Adventures of Augie March: Chapters 12-15
With the cold weather, Simon begins to make money and his spirits rise. His and Charlotte’s wedding is a grand affair, and he is so concerned with appearances that he tries to stop Mama from carrying her white cane in the church. “Money makes you meshuggah [crazy],” comments Cousin Anna angrily.
Augie is now dating Charlotte’s cousin Lucy Magnus. Simon is impatient to see Augie to marry into the family and live as he does. He sees opportunities for them both. “The world hasn’t set too tight yet,” he says. “There’s room, if you can find the openings to it.” Augie is not sure yet what to make of the rich lifestyle. He has fun with Lucy, but is not ready to be married.
An incident at the coal yard is revealing of Simon’s power-hardened character. A drunk coal dealer starts a scene, and Simon beats him in the face with a gun. Afterwards, he calls his pal at the police station to have the dealer jailed. This is Simon’s way of dealing with trouble, and throws him into sharp contrast with Augie, whose passivity and indecision is beginning to disgust Simon.
Mimi discovers she is pregnant with Frazer’s child and wants an abortion. Their neighbor, Kayo Obermark, remarks that Mimi has hard luck, but then corrects himself. It’s not bad luck, he notes, but her own choices that have led Mimi to suffer. “Everyone has bitterness in his chosen thing,” he says. “That’s what Christ was for, that even God had to have bitterness in his chosen thing if he was really going to be man’s God, a god who was human.”
Augie takes Mimi to have an injection, but when that fails to cause a miscarriage, he takes her to have an operation. He even tries to steal some books to get money to pay for the abortion, but is caught in the act by a store detective, who turns out to be his old friend Jimmy Klein. Jimmy scolds him, but when he learns what the money is for, he lends Augie the cash.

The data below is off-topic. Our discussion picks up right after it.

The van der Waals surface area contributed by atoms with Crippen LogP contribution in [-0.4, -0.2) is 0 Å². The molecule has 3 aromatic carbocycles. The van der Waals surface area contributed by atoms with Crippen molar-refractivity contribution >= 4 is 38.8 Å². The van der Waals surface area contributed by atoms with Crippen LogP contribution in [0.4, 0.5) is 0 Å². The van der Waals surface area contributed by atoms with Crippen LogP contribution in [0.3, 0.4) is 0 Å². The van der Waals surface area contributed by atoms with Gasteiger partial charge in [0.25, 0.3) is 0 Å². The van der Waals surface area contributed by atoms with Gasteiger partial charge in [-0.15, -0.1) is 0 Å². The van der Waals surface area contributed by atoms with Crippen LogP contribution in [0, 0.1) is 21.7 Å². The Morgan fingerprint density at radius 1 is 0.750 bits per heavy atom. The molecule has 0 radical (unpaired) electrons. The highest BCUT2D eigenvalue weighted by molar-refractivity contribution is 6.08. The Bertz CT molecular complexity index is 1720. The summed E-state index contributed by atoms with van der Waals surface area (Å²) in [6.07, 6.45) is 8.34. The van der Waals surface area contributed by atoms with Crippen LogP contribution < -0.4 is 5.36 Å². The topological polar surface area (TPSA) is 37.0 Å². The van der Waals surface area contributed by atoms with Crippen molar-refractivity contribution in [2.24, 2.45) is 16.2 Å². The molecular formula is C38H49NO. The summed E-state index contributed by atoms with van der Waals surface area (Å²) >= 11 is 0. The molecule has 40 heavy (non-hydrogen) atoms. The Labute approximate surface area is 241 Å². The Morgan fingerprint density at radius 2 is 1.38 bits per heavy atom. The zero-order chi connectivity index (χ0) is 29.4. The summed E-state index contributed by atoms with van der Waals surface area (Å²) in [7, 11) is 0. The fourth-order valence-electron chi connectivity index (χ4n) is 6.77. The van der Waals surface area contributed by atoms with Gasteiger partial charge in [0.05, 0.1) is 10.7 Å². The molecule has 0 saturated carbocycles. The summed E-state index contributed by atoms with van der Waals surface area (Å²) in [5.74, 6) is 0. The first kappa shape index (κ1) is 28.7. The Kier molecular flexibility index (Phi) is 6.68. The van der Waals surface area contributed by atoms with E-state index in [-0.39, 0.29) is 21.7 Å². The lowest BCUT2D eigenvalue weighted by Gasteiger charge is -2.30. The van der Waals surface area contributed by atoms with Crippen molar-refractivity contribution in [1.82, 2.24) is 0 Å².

The abortion, however, is botched, and Mimi nearly dies of hemorrhaging and septicemia. Augie is frantic and takes her to the hospital on New Year’s Eve, when he is supposed to be taking his rich girlfriend Lucy on a date. Meanwhile, Kelly Weintraub, a relative of the Magnuses, has seen Augie leaving the abortionist’s office with Mimi and tells Lucy’s family. Lucy breaks up with Augie, but he hardly cares, as he is too concerned with Mimi.
Finally, it looks as though Mimi will recover, and Augie leaves her resting in the hospital. On his way home, he gets a flat tire. He realizes he’s not very far from the Coblins’ house, so he walks there and sleeps on their couch for the night. The Coblins are delighted to see him. The next morning, Augie looks out “into the brilliant first morning of the year.”
The breakup with Augie has infuriated Simon, who cuts him off. No longer a child, Augie feels himself out of the protective circles of his youth, “thrown for fair on the free spinning of the world.” He resumes stealing books, and lives off money loaned him by Mimi. Through with Frazer, Mimi is now seeing Arthur Einhorn, William Einhorn’s son, who is a struggling poet and writer.
Augie gets a job with the Works Progress Administration, working for a housing survey for the winter. He sees a fair amount of the poverty of the times. Next Mimi gets him into union organizing. He starts out at a union hall, taking the grievances of chambermaids, porters, doormen, waitresses, and the like. Soon, Augie is called upon to organize the laborers, a job he seems too relaxed to handle well.
While in the old neighborhood, Augie drops by to see the Einhorns and learns that they are bitterly disappointed with Arthur. He fathered a son and left it for his parents to raise. Einhorn asks Augie about Arthur and Mimi. He seems uncertain as to whether he approves of the match, and suspects Augie of sleeping with Mimi himself.